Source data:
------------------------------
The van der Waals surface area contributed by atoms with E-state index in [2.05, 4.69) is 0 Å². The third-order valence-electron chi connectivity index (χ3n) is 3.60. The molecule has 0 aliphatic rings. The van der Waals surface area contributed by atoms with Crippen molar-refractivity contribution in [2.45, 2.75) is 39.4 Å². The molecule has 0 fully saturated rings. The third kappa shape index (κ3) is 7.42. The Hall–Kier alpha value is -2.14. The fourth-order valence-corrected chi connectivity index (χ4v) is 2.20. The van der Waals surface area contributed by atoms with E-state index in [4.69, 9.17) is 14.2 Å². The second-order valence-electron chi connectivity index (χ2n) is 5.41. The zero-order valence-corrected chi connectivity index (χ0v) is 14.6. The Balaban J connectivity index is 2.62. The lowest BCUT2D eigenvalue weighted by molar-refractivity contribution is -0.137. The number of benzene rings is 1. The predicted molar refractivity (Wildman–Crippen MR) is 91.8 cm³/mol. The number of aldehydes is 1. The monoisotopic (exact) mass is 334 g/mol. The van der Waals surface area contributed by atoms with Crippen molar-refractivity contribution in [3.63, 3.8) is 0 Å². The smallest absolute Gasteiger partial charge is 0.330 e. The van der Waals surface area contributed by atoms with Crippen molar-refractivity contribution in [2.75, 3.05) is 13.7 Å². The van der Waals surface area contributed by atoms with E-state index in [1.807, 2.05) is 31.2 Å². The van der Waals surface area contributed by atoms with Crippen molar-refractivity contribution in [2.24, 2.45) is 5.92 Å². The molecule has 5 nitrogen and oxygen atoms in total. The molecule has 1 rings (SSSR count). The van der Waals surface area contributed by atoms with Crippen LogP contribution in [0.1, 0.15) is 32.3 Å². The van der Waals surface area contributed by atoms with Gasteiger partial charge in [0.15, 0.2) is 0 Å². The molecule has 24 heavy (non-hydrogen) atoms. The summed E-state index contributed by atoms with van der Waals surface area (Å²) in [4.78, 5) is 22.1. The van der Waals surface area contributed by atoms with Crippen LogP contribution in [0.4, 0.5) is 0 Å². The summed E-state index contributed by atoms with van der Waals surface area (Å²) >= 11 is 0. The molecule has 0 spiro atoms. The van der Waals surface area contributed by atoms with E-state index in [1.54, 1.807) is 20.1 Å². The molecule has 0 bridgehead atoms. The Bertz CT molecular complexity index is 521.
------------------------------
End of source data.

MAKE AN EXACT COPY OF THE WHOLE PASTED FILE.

The van der Waals surface area contributed by atoms with E-state index in [2.05, 4.69) is 0 Å². The third-order valence-electron chi connectivity index (χ3n) is 3.60. The molecule has 0 aliphatic rings. The van der Waals surface area contributed by atoms with Crippen molar-refractivity contribution in [2.45, 2.75) is 39.4 Å². The molecule has 0 fully saturated rings. The third kappa shape index (κ3) is 7.42. The Hall–Kier alpha value is -2.14. The fourth-order valence-corrected chi connectivity index (χ4v) is 2.20. The van der Waals surface area contributed by atoms with E-state index in [4.69, 9.17) is 14.2 Å². The second-order valence-electron chi connectivity index (χ2n) is 5.41. The zero-order valence-corrected chi connectivity index (χ0v) is 14.6. The Balaban J connectivity index is 2.62. The lowest BCUT2D eigenvalue weighted by molar-refractivity contribution is -0.137. The number of benzene rings is 1. The predicted molar refractivity (Wildman–Crippen MR) is 91.8 cm³/mol. The number of aldehydes is 1. The monoisotopic (exact) mass is 334 g/mol. The van der Waals surface area contributed by atoms with Crippen molar-refractivity contribution in [3.63, 3.8) is 0 Å². The smallest absolute Gasteiger partial charge is 0.330 e. The van der Waals surface area contributed by atoms with Crippen molar-refractivity contribution in [2.75, 3.05) is 13.7 Å². The van der Waals surface area contributed by atoms with E-state index in [1.807, 2.05) is 31.2 Å². The van der Waals surface area contributed by atoms with Crippen molar-refractivity contribution in [2.24, 2.45) is 5.92 Å². The molecule has 5 nitrogen and oxygen atoms in total. The molecule has 1 rings (SSSR count). The van der Waals surface area contributed by atoms with Crippen LogP contribution in [0.1, 0.15) is 32.3 Å². The van der Waals surface area contributed by atoms with Gasteiger partial charge in [0.15, 0.2) is 0 Å². The molecule has 24 heavy (non-hydrogen) atoms. The summed E-state index contributed by atoms with van der Waals surface area (Å²) in [4.78, 5) is 22.1. The van der Waals surface area contributed by atoms with Crippen LogP contribution in [0.4, 0.5) is 0 Å². The summed E-state index contributed by atoms with van der Waals surface area (Å²) >= 11 is 0. The molecule has 0 spiro atoms. The van der Waals surface area contributed by atoms with E-state index in [1.54, 1.807) is 20.1 Å². The molecule has 0 bridgehead atoms. The Bertz CT molecular complexity index is 521.